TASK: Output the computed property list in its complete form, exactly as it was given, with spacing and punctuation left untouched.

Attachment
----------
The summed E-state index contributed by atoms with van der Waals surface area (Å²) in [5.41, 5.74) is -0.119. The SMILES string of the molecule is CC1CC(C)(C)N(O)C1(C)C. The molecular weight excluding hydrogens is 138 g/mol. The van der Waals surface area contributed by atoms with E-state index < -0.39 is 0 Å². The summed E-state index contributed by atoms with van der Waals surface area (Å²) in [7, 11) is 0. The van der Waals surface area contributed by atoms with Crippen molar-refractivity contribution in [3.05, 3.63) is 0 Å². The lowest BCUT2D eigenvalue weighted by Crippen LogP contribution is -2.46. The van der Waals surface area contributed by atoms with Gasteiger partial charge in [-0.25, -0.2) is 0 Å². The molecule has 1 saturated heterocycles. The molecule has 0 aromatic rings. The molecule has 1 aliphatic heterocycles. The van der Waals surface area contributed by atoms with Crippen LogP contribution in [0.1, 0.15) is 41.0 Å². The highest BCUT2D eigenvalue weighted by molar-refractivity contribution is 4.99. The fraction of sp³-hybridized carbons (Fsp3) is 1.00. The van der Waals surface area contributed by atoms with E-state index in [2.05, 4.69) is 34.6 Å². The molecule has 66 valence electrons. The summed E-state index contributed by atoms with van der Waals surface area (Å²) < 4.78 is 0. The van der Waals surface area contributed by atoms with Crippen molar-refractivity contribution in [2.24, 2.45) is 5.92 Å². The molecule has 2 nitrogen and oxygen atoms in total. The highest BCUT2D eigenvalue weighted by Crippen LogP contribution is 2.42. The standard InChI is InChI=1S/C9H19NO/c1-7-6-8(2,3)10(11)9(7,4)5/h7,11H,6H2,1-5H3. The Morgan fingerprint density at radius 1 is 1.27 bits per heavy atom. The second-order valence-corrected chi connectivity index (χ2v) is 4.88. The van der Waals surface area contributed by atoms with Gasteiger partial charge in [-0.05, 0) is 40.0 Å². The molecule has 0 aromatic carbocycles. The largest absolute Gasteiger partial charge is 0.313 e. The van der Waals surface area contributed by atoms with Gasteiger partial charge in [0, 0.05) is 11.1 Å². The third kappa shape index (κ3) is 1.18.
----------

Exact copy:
The summed E-state index contributed by atoms with van der Waals surface area (Å²) in [5.41, 5.74) is -0.119. The SMILES string of the molecule is CC1CC(C)(C)N(O)C1(C)C. The molecular weight excluding hydrogens is 138 g/mol. The van der Waals surface area contributed by atoms with E-state index < -0.39 is 0 Å². The summed E-state index contributed by atoms with van der Waals surface area (Å²) in [7, 11) is 0. The van der Waals surface area contributed by atoms with Crippen molar-refractivity contribution in [3.05, 3.63) is 0 Å². The lowest BCUT2D eigenvalue weighted by Crippen LogP contribution is -2.46. The van der Waals surface area contributed by atoms with Gasteiger partial charge in [-0.25, -0.2) is 0 Å². The molecule has 1 saturated heterocycles. The molecule has 0 aromatic rings. The molecule has 1 aliphatic heterocycles. The van der Waals surface area contributed by atoms with Crippen LogP contribution in [0.1, 0.15) is 41.0 Å². The highest BCUT2D eigenvalue weighted by molar-refractivity contribution is 4.99. The fraction of sp³-hybridized carbons (Fsp3) is 1.00. The van der Waals surface area contributed by atoms with E-state index in [2.05, 4.69) is 34.6 Å². The molecule has 66 valence electrons. The summed E-state index contributed by atoms with van der Waals surface area (Å²) < 4.78 is 0. The van der Waals surface area contributed by atoms with Crippen molar-refractivity contribution in [2.24, 2.45) is 5.92 Å². The molecule has 2 nitrogen and oxygen atoms in total. The highest BCUT2D eigenvalue weighted by Crippen LogP contribution is 2.42. The standard InChI is InChI=1S/C9H19NO/c1-7-6-8(2,3)10(11)9(7,4)5/h7,11H,6H2,1-5H3. The Morgan fingerprint density at radius 1 is 1.27 bits per heavy atom. The second-order valence-corrected chi connectivity index (χ2v) is 4.88. The van der Waals surface area contributed by atoms with Gasteiger partial charge in [-0.05, 0) is 40.0 Å². The molecule has 0 aromatic carbocycles. The largest absolute Gasteiger partial charge is 0.313 e. The van der Waals surface area contributed by atoms with Gasteiger partial charge in [0, 0.05) is 11.1 Å². The third kappa shape index (κ3) is 1.18.